As I’m sure you know by now, former Commissioner Bud Selig will be inducted into the Baseball Hall of Fame next year. He received 15 votes among the 16 members of the Era Committee for “Today’s Game”. The fact that he will be inducted into the Hall doesn’t come as a surprise, and there’s no logical flaw in his induction that I see. You either think he’s deserving, or you don’t. However, some of the discussion since his election has been centered on the Steroid Era and his role in it. Some writers have said that if Selig can be inducted, we now must open the doors for PED users.
While I support the induction of anyone whose stats merit it, PEDS or no PEDs, I absolutely don’t understand this logic.
As I understand it, some BBWAA members believe that since the Commissioner of baseball who presided over the game during what’s called the “Steroid Era” is in the Hall, there’s no reason to keep the players who played during that time outside of the Hall – even if they used PEDs. Susan Slusser and a growing number of BBWAA members who haven’t voted for steroid guys in the past seem now willing to do so. Here’s what Slusser tweeted:
“Senseless to keep steroid guys out when the enablers are in Hall of Fame. I now will hold my nose and vote for players I believe cheated.”
Some people who have long voted against the likes of Barry Bonds and Roger Clemens have done so with the idea in mind that the character clause of the Hall’s voting criteria means they either can or have to keep players out who they believe cheated the game. While that’s not an argument I buy, it’s not illogical. It’s also supported by the voting criteria itself. Take a look.
“Voting shall be based upon the player’s record, playing ability, integrity, sportsmanship, character, and contributions to the team(s) on which the player played.”
I don’t want to get into the argument that on-filed ability is so highly under-valued in the written criteria. I also don’t want to get into the idea of writers playing morality police, or whether and at what point PEDs broke a character clause. I just want to talk about logic here.
The character clause allowed writers to justify withholding votes for over-qualified players and be logical at the same time. Those PED moralists used it, and used it effectively.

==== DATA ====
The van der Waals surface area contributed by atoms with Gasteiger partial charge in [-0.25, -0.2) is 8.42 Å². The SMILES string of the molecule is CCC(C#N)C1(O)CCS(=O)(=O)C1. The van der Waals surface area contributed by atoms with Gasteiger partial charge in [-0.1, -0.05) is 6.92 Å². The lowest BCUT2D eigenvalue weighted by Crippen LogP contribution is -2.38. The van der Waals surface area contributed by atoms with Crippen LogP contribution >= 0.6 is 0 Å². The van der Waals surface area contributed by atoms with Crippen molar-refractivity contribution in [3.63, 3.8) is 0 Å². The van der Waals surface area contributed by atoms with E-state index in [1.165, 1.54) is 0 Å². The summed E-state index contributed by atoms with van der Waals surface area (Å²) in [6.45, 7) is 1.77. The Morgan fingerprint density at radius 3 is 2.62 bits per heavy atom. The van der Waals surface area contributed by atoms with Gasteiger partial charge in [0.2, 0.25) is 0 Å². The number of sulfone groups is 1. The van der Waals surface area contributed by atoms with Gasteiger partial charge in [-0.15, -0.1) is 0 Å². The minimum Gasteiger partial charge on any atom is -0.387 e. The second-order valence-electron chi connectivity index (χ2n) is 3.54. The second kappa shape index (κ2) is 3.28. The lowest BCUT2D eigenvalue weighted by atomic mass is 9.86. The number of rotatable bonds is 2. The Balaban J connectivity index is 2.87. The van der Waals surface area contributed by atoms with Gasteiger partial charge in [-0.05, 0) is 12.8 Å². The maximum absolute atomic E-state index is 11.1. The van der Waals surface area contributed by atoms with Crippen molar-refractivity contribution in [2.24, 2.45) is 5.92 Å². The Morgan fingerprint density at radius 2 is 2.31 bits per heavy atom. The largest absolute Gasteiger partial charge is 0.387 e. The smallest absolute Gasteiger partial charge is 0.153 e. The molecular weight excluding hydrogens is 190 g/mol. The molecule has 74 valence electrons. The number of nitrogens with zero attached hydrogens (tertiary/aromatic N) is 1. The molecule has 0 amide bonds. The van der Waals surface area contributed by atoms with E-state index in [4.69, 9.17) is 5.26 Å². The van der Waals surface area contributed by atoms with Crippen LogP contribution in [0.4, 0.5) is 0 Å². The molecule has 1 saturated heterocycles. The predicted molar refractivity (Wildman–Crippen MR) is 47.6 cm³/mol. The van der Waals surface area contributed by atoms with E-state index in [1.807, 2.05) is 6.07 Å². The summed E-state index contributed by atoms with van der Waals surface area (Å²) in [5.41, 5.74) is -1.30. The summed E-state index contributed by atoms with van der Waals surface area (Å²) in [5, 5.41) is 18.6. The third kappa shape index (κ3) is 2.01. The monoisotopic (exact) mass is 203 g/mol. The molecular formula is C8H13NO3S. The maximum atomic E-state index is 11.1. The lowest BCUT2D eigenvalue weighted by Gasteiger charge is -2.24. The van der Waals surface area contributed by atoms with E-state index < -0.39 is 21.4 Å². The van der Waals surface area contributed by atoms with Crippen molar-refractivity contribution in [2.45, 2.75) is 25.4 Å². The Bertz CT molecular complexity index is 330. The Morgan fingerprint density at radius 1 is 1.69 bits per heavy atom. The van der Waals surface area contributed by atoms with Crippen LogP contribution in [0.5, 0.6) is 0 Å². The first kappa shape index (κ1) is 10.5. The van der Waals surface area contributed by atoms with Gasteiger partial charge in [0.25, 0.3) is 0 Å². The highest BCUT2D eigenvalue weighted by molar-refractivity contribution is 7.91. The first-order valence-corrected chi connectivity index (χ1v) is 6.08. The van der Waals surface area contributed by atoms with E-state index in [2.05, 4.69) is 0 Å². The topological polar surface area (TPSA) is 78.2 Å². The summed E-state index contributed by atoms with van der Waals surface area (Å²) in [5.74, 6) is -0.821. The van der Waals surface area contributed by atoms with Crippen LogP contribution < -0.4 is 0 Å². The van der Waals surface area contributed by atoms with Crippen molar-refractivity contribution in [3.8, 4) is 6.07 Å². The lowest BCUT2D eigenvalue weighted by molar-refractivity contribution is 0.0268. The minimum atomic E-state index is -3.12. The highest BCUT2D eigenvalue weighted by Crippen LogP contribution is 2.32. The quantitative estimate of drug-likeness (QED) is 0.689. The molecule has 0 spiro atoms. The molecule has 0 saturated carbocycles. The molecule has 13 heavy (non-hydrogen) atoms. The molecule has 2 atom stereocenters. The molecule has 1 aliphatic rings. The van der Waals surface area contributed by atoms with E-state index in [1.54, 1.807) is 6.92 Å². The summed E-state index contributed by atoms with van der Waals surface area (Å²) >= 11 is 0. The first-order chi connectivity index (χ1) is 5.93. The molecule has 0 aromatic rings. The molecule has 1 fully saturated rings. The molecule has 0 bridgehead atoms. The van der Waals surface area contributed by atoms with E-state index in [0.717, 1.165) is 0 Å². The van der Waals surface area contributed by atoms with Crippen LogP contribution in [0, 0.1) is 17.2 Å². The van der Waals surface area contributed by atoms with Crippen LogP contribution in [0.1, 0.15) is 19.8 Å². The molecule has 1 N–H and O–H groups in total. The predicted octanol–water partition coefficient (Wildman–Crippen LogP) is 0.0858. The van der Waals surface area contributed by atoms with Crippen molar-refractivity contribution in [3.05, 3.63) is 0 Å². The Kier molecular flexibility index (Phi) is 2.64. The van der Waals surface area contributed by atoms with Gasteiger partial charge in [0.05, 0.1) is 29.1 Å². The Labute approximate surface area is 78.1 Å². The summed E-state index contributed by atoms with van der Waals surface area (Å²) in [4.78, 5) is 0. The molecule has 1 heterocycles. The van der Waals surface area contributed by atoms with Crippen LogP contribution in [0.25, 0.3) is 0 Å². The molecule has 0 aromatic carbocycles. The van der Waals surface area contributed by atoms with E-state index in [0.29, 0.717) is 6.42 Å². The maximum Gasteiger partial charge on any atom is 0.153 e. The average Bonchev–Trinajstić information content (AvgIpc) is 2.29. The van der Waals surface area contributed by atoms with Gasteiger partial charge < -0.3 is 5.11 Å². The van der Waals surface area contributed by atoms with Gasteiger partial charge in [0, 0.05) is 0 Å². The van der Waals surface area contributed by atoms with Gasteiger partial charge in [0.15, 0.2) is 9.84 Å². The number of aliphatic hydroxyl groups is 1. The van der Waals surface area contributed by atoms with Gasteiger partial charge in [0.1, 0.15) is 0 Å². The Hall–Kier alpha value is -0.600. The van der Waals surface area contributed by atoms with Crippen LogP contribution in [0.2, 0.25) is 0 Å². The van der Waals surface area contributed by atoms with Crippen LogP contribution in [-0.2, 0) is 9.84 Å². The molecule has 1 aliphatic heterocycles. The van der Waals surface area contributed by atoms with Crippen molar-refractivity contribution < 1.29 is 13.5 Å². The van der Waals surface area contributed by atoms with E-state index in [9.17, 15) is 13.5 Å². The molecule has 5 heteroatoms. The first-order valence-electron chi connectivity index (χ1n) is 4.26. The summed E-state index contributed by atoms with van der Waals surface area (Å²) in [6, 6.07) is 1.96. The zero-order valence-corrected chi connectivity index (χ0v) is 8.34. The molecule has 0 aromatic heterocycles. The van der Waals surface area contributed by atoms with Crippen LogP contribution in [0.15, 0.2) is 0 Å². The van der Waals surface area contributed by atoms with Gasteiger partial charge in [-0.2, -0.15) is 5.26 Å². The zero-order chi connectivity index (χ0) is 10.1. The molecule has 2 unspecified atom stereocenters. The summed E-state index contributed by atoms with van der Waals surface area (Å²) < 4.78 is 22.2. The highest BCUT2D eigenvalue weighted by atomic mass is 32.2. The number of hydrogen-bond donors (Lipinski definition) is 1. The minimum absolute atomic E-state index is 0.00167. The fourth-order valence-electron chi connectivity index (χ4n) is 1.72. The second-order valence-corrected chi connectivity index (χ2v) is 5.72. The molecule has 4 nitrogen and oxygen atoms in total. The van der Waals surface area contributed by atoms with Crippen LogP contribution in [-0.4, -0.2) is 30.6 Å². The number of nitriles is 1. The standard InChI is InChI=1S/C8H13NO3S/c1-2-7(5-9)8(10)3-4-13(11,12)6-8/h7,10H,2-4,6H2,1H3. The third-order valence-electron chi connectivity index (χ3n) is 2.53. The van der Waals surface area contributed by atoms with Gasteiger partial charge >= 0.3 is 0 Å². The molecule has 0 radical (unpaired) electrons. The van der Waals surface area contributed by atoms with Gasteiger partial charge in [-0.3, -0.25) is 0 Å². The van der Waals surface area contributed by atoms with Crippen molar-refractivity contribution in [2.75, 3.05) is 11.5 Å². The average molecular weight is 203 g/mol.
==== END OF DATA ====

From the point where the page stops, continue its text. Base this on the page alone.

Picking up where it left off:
In reality, nothing. The character clause is still there. If the use of PEDs violated that clause a week ago, a month ago, or a year ago, it still does.
Here’s what I think maybe has changed. Some writers, maybe Slusser, once had a very strong anti-steroid stances. And sometimes when you make an argument and double down on it, it essentially becomes part of who you are. Such arguments can be difficult to get away from just because of ego. You fear that you may lose face if you go back on something you argued so vehemently. And I really think this has happened to some people.
What they’re doing now, perhaps, is suggesting that there’s an out. Since 15 people voted for Bud, the entire Hall has changed. And they can get out of their “no” votes for Bonds, Clemens, and others.
There is no doubt in my mind that players had a great deal of responsibility for PED use. So did managers, general managers, and Bud Selig.
And there’s another group who’s responsible. The media!
I understand why Jose Canseco would inject himself and teammates. He believed it made him better. It made his teams better; it made him money. I understand why Tony La Russa would look the other way. It made his teams better; it made him money. And I understand why Bud Selig would look the other way; it made the game better in the minds of some; it made the owners money.
The media gained no advantage from steroids. They certainly didn’t make the money that Canseco, La Russa, Selig, or the owners did. To me they are tremendous failures in the PED story. It is their job to report what’s going on. They wouldn’t even do their job. Shame on them.
I don’t anticipate the added votes will get steroid users into the Hall through the BBWAA. They’re still going to go to whatever Veterans Committee is in charge of the voting once their ten years expire. It’ll be nice if they get closer. There’s sentiment that players who reach a certain BBWAA threshold will be inducted by their next set of electors. While I don’t know if I buy this sentiment – I don’t know that future votes will fall like past votes – it does present hope for Bonds, Clemens, Mark McGwire, Rafael Palmeiro, Gary Sheffield, Sammy Sosa, Manny Ramirez, and others.
And for me, anyway, that’s a good thing.
But not a logical one.